f(x) = { x ; x<= 0

x^2 ; 0 < x < =1

2/x ; 1 < x <= 2

x-1 ; x>2

My problem is whether f(x) is continuous at x = 0 or not. Because left hand limit = f(0) when x approaches to 0 but the right hand limit f(0) when x approaches to 0. is it continuous ?

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- Apr 26th 2011, 06:02 AMwolf12Continuity
f(x) = { x ; x<= 0

x^2 ; 0 < x < =1

2/x ; 1 < x <= 2

x-1 ; x>2

My problem is whether f(x) is continuous at x = 0 or not. Because left hand limit = f(0) when x approaches to 0 but the right hand limit f(0) when x approaches to 0. is it continuous ? - Apr 26th 2011, 06:19 AMProve It
The left hand limit is 0, since the function is f(x) = x to the left of x = 0.

The right hand limit is 0, since the function is f(x) = x^2 to the right of x = 0.

Since the left hand limit and right hand limit are equal, the function is continuous at x = 0. - Apr 26th 2011, 06:22 AMTed
@ Reply #2 :

Limit from right at x=a = Limit from left x=a does not mean the function continuous at a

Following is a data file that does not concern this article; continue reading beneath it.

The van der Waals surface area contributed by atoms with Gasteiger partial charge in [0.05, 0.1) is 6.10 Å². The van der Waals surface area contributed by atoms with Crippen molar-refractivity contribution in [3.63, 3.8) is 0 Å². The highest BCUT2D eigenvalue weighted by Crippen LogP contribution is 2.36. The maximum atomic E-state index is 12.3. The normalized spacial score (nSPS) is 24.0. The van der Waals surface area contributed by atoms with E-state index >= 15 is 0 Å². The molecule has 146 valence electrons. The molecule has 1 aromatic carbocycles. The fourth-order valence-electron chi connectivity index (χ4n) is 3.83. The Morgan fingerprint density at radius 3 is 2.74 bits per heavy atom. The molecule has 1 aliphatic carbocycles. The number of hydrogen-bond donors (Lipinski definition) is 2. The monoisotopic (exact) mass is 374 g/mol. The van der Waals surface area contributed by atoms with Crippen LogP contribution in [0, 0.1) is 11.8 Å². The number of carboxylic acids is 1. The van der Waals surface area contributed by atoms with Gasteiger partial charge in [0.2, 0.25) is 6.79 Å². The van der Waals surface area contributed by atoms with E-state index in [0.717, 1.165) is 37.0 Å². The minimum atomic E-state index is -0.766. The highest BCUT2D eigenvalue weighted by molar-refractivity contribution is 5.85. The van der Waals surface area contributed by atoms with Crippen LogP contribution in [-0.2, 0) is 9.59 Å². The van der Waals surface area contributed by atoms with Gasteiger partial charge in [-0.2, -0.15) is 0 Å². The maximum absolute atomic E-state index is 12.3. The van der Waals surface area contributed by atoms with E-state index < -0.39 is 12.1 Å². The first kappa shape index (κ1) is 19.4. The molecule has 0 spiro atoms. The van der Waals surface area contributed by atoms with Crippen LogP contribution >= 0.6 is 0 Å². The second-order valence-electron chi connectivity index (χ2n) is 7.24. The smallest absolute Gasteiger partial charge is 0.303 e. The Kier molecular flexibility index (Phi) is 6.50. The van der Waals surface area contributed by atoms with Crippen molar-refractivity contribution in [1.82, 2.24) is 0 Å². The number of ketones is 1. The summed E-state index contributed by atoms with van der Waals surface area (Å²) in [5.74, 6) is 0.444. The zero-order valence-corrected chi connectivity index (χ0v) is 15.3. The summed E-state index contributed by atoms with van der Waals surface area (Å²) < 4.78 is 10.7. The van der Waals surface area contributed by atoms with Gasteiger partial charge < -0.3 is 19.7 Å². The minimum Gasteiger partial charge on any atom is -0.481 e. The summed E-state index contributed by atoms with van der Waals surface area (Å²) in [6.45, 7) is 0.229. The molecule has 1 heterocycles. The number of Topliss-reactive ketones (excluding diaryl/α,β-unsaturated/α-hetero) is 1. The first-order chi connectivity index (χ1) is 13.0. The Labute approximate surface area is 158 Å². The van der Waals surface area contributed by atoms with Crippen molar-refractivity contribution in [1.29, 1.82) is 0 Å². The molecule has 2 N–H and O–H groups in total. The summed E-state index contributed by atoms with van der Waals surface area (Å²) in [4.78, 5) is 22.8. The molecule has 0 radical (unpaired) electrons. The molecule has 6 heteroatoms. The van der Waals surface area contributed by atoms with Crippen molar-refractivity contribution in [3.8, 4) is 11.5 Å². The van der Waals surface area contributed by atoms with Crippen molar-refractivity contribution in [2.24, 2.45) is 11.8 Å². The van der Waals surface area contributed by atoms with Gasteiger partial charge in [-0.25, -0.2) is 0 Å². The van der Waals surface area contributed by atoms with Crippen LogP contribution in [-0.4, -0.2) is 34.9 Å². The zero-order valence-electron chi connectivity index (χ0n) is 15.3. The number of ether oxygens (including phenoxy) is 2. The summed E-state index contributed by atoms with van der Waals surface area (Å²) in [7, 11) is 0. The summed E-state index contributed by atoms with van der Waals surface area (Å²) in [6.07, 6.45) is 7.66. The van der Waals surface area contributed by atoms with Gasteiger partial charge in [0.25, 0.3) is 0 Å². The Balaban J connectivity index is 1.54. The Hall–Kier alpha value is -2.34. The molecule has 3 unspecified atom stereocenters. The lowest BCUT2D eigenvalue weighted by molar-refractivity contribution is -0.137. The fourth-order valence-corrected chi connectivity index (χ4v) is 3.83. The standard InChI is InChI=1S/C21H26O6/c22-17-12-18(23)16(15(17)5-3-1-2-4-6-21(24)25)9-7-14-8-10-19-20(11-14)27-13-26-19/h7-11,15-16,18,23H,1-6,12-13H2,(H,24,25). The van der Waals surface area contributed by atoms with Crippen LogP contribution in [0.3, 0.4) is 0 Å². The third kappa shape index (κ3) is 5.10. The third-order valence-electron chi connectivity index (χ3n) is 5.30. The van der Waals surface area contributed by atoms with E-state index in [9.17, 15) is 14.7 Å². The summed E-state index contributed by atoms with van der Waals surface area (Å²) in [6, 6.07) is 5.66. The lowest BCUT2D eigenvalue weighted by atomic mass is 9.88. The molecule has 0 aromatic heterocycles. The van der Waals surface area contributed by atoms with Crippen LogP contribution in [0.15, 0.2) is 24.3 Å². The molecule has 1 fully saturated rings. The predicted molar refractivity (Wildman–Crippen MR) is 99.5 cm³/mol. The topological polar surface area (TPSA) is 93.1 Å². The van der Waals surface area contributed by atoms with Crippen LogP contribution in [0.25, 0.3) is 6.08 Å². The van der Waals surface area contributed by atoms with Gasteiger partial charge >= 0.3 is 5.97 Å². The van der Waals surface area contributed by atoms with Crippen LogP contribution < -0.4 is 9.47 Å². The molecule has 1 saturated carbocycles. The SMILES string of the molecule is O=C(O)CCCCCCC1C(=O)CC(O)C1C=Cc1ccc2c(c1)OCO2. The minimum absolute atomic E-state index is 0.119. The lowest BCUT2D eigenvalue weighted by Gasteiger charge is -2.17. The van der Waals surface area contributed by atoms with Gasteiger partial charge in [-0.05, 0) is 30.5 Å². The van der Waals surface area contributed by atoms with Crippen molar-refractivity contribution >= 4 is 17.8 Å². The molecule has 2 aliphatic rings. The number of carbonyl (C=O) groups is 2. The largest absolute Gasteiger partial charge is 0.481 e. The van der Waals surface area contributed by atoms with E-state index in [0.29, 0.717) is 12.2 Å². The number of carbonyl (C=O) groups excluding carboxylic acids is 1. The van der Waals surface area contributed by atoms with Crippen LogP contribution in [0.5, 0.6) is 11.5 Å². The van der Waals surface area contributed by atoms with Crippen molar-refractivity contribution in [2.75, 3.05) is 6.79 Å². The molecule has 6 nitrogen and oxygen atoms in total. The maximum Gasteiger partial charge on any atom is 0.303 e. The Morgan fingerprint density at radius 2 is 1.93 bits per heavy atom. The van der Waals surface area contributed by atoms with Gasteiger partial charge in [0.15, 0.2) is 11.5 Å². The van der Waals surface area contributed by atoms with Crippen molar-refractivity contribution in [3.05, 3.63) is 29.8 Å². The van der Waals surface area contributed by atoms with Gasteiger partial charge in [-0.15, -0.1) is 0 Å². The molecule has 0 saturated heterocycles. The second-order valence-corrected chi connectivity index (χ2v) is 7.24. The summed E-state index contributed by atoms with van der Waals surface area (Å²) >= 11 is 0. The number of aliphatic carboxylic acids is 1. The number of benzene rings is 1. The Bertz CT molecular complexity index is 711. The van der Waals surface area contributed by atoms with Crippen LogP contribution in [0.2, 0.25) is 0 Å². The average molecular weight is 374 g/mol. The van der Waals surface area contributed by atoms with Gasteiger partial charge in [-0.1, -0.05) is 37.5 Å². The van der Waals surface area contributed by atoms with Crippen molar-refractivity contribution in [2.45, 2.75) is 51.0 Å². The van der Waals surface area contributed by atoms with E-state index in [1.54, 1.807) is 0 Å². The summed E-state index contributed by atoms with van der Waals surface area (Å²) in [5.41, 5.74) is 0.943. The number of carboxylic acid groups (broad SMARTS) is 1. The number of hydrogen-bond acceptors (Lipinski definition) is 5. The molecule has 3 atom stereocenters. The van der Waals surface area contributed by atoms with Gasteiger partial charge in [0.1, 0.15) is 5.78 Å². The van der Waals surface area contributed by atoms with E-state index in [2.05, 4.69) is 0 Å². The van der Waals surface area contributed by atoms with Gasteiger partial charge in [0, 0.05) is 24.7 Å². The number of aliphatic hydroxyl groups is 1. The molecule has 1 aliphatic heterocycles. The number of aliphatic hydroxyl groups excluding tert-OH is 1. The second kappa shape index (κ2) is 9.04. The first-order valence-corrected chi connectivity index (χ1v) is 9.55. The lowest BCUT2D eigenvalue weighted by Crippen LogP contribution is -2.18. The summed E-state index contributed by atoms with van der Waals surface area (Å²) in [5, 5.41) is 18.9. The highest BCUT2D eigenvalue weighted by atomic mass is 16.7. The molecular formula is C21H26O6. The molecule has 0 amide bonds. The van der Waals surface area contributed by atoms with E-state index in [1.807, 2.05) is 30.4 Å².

this means the limit at x=a exist

For the continuity, Limit at x=a must equal f(a) - Apr 26th 2011, 06:27 AMwolf12
- Apr 26th 2011, 06:34 AMProve It
- Apr 26th 2011, 07:10 AMwolf12
- Apr 26th 2011, 07:16 AMProve It
I suggest you draw the graph... A picture tells a thousand words...

- Apr 26th 2011, 07:28 AMwolf12
- Apr 26th 2011, 07:41 AMProve It
The point is that the function needs to approach the same value from both sides. If you follow the function from the left, do you get to the same point as you would if you followed the function from the right?

- Apr 26th 2011, 08:03 AMwolf12
- Apr 26th 2011, 08:07 AMProve It
Sort of. Like I said, when dealing with limits, you do not worry about what the function equals at a point. All you want to know is what the function tends to NEAR that point.

I think you can see that as you get closer and closer to x = 0 on each side, you get closer and closer to f(x) = 0... Since this happens on both sides, the limit exists, and since the function is defined at that point and is equal to the limit, the function is continuous. Does that make sense?